Richard Wilson, WCW’s The Renegade, would have turned 53 today. I, like many others, believed the rumors from my friends that The Ultimate Warrior was now wrestling in WCW as The Renegade. Of course, that’s exactly what WCW wanted us to think. He was supposed to be a huge thing. He wasn’t. He fizzled out almost immediately and became a jobber until his release in 1998.
On February 23, 1999, severely depressed about his release from his WCW contract and no other companies showing much interest in hiring him, Wilson died of a self-inflicted gunshot wound to the head. He was 33 years old.
Lizmark Jr. is 46 today. He’s probably best remembered for his stint in WCW as part of the Cruiserweight division in the late 1990s. He’s spent the rest of his career working in CMLL and AAA in Mexico. Happy birthday Lizmark Jr.
A legend in Japan, Takao Omori turns 49 today. He competed in the 1996 Royal Rumble, where he was eliminated by a returning Jake Roberts. That’s about the extent of his American wrestling career, but his list of accolades in Japan is long and distinguished (yeah, so is my Johnson – Shout out to the first person who comments with the correct movie reference).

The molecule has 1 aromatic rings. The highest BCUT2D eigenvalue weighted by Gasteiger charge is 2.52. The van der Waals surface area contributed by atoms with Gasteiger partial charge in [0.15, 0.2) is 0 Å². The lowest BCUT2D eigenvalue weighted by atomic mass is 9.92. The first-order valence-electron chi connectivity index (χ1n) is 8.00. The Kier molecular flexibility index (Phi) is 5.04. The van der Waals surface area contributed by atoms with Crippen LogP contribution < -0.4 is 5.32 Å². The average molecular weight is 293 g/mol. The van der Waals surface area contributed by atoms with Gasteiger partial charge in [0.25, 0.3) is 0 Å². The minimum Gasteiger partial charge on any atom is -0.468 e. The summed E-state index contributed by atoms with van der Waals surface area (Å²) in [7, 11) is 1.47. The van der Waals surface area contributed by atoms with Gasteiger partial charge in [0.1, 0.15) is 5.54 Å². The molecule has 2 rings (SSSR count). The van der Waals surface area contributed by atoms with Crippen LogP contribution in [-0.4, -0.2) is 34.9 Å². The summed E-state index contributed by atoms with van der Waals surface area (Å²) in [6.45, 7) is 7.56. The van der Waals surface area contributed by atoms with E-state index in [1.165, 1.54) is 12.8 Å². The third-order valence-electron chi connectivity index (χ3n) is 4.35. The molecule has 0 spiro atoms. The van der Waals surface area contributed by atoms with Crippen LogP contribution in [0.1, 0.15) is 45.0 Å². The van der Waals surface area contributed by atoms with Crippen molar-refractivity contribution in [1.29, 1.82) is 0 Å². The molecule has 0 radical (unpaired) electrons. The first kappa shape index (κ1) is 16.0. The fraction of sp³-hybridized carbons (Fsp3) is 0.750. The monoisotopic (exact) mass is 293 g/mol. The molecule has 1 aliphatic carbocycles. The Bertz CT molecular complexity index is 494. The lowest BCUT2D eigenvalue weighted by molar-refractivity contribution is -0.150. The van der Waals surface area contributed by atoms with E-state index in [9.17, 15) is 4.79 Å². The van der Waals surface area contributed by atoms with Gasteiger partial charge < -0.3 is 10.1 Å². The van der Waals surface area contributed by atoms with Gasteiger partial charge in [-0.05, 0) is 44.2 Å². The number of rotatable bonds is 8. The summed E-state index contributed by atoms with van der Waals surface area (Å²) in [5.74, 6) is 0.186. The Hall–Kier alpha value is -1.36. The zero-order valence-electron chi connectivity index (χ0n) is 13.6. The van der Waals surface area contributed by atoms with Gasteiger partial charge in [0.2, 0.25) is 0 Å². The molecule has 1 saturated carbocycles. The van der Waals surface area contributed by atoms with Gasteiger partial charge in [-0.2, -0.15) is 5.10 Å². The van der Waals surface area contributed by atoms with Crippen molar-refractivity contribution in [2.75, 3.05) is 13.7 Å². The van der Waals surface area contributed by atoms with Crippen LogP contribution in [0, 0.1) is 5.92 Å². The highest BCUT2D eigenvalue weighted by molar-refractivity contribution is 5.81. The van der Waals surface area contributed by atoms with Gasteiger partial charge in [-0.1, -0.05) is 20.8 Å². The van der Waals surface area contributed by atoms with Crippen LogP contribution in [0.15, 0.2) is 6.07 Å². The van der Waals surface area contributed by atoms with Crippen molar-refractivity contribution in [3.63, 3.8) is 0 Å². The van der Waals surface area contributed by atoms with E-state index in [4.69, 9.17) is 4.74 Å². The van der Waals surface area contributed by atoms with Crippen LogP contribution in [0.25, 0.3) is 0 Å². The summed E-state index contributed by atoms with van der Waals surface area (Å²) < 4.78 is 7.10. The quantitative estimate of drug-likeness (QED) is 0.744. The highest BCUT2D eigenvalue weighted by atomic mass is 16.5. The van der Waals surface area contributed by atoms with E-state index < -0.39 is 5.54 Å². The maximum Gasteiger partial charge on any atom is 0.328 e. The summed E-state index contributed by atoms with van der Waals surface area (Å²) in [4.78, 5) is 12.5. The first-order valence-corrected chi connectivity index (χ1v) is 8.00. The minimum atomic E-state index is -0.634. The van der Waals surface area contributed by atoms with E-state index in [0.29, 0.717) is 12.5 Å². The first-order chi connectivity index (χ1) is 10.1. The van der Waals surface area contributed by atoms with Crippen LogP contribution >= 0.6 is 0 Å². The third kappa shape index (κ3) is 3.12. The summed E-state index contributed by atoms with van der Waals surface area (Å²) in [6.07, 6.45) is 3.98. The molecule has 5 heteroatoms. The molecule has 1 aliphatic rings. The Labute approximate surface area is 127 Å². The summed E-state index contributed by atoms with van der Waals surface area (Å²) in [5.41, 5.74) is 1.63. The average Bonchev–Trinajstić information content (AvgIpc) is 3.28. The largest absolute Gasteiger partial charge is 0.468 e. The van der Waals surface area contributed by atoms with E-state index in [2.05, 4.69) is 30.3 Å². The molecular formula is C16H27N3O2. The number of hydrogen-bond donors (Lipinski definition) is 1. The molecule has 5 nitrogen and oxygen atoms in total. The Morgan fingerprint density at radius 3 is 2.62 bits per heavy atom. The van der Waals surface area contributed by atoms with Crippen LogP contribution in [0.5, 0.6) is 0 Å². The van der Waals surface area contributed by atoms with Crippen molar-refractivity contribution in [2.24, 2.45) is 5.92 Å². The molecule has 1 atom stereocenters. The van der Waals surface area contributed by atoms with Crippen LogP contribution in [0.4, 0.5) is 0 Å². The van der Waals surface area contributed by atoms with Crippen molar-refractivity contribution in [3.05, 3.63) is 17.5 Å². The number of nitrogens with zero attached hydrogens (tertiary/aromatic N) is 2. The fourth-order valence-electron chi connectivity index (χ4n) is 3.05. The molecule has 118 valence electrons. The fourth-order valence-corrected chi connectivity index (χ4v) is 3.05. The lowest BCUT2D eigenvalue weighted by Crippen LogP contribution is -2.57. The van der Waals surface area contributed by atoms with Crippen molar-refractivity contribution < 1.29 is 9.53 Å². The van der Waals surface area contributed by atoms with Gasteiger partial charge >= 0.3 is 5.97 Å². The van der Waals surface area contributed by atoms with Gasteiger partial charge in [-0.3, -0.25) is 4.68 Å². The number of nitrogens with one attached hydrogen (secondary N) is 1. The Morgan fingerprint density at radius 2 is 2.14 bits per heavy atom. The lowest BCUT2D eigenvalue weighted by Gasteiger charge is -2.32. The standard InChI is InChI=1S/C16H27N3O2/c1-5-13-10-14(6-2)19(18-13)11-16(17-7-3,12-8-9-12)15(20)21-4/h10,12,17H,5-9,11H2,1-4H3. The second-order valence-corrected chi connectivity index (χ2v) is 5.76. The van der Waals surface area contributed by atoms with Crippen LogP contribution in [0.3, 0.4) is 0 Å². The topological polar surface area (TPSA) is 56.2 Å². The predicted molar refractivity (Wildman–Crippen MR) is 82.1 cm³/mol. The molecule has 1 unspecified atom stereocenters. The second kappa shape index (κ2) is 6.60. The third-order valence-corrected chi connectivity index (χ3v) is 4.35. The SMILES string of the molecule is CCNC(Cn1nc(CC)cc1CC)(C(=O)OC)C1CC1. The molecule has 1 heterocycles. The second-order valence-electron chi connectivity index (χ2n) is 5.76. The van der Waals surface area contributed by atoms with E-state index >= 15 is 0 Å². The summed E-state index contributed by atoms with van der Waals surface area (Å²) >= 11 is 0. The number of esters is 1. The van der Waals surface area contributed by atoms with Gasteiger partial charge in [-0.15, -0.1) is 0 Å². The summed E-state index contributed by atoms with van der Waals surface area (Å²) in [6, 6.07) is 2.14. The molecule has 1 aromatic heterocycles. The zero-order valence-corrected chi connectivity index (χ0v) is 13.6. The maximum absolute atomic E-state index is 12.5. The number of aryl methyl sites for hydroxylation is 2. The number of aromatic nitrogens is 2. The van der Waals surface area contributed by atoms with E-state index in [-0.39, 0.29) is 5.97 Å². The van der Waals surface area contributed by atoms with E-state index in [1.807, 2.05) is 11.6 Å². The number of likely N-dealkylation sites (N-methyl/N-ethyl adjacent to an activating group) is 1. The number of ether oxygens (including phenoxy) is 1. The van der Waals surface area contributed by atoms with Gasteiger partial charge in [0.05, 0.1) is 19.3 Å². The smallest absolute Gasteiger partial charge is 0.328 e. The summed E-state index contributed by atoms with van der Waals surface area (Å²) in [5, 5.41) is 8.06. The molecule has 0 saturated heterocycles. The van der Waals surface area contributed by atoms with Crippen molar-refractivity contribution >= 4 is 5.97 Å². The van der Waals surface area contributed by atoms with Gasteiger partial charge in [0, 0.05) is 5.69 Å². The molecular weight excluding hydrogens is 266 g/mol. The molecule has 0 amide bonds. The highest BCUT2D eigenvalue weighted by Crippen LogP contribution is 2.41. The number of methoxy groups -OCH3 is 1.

Anyway, across different promotions, he’s a multi-time world heavyweight champion and world tag team champion, as well as a Triple Crown Heavyweight Champion in All Japan Pro Wrestling. He was ranked #66 of the top 500 singles wrestlers in the PWI 500 in 2000. He’s current a part of the All Japan Board of Directors. Happy birthday Takao.
I said we have one legend’s death, and what a legend he was. Stu Hart is regarded by many as one of the most important and respected people in the history of professional wrestling. Let’s look at a partial list of some of the wrestlers Stu trained in his legendary “Dungeon”:
All eight of his sons
Abdullah the Butcher
Davey Boy Smith
David Hart Smith
Fritz Von Erich
Greg “The Hammer” Valentine
The Honky Tonk Man
Jim “The Anvil” Neidhart
Jushin Thunder Liger
Superstar Billy Graham
Stu Hart died on October 16, 2003, after suffering a stroke the previous day. He was 88 years old. He was posthumously inducted into the WWE Hall of Fame 2010.